Rated 5 out of 5 by from Life Changing To say that this book is life changing is an understatement. We all have the choice to read a book and just put it on the shelf without having been changed as a person, or to read a book, actually think about what is written and do something about it. THIS book can totally change the way you think about yourself and your life. I am so grateful to Rachel for sharing her story, so that I could find the courage to change mine. In the first part of the book Rachel shares about her struggles and encourages you to see your own life and dreams in a new light. The second part of the book talks about the excuses we all have for not making changes. Then there is some real practical steps that we can all make to move forward, one step at a time. Throughout the book Rachel shares her personal life, stories, inspiration and give us HOPE. I can not wait to share this book with others. Although the title says it is about motherhood, I have actually applied much of what she writes about with my boys at home, and my sister who has no children. I hope you too will be brave, jump in and discover how awesome it is to be the real you!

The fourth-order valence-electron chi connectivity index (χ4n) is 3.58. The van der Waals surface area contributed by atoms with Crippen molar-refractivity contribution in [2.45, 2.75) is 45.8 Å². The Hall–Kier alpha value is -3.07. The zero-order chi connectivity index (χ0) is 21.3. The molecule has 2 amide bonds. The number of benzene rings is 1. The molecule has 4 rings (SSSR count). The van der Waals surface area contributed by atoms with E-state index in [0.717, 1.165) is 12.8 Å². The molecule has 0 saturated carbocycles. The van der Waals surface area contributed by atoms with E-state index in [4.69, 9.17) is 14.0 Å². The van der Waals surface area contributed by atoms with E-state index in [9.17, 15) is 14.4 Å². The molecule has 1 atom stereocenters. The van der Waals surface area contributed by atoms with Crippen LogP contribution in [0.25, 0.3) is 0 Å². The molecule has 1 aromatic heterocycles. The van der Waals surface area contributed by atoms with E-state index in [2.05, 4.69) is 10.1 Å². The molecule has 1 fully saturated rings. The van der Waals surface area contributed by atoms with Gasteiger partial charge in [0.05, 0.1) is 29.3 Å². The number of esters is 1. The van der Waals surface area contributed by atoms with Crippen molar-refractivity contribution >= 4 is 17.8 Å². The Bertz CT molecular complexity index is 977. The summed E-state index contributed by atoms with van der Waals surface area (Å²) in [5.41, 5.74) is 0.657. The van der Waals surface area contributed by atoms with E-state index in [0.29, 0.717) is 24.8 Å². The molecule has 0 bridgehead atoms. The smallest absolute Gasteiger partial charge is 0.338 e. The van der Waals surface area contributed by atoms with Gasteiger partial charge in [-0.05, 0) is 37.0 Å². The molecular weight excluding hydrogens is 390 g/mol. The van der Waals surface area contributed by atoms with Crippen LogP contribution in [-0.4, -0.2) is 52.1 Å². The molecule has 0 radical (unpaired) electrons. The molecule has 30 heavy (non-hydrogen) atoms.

Date published: 2018-09-15